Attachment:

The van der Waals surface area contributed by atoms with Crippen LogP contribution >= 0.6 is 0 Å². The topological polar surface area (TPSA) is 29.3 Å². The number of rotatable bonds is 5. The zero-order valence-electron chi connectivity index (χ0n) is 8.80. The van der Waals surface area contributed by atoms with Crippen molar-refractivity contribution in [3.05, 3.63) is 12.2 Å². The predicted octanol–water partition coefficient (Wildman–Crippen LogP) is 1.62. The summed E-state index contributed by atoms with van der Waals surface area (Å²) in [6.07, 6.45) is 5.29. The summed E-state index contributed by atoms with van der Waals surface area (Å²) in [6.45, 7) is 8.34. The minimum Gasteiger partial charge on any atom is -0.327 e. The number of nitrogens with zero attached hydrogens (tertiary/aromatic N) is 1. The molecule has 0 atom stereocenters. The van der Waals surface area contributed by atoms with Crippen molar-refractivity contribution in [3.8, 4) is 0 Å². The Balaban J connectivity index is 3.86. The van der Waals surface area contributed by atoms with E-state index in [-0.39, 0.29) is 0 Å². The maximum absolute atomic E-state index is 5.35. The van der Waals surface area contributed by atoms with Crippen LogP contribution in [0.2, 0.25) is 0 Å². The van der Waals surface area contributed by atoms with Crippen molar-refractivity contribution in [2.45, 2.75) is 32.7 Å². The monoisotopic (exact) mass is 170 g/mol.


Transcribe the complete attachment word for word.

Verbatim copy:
The van der Waals surface area contributed by atoms with Crippen LogP contribution >= 0.6 is 0 Å². The topological polar surface area (TPSA) is 29.3 Å². The number of rotatable bonds is 5. The zero-order valence-electron chi connectivity index (χ0n) is 8.80. The van der Waals surface area contributed by atoms with Crippen molar-refractivity contribution in [3.05, 3.63) is 12.2 Å². The predicted octanol–water partition coefficient (Wildman–Crippen LogP) is 1.62. The summed E-state index contributed by atoms with van der Waals surface area (Å²) in [6.07, 6.45) is 5.29. The summed E-state index contributed by atoms with van der Waals surface area (Å²) in [6.45, 7) is 8.34. The minimum Gasteiger partial charge on any atom is -0.327 e. The number of nitrogens with zero attached hydrogens (tertiary/aromatic N) is 1. The molecule has 0 atom stereocenters. The van der Waals surface area contributed by atoms with Crippen molar-refractivity contribution in [3.8, 4) is 0 Å². The Balaban J connectivity index is 3.86. The van der Waals surface area contributed by atoms with E-state index in [-0.39, 0.29) is 0 Å². The maximum absolute atomic E-state index is 5.35. The van der Waals surface area contributed by atoms with Crippen LogP contribution in [0.2, 0.25) is 0 Å². The van der Waals surface area contributed by atoms with Crippen molar-refractivity contribution in [2.45, 2.75) is 32.7 Å². The monoisotopic (exact) mass is 170 g/mol.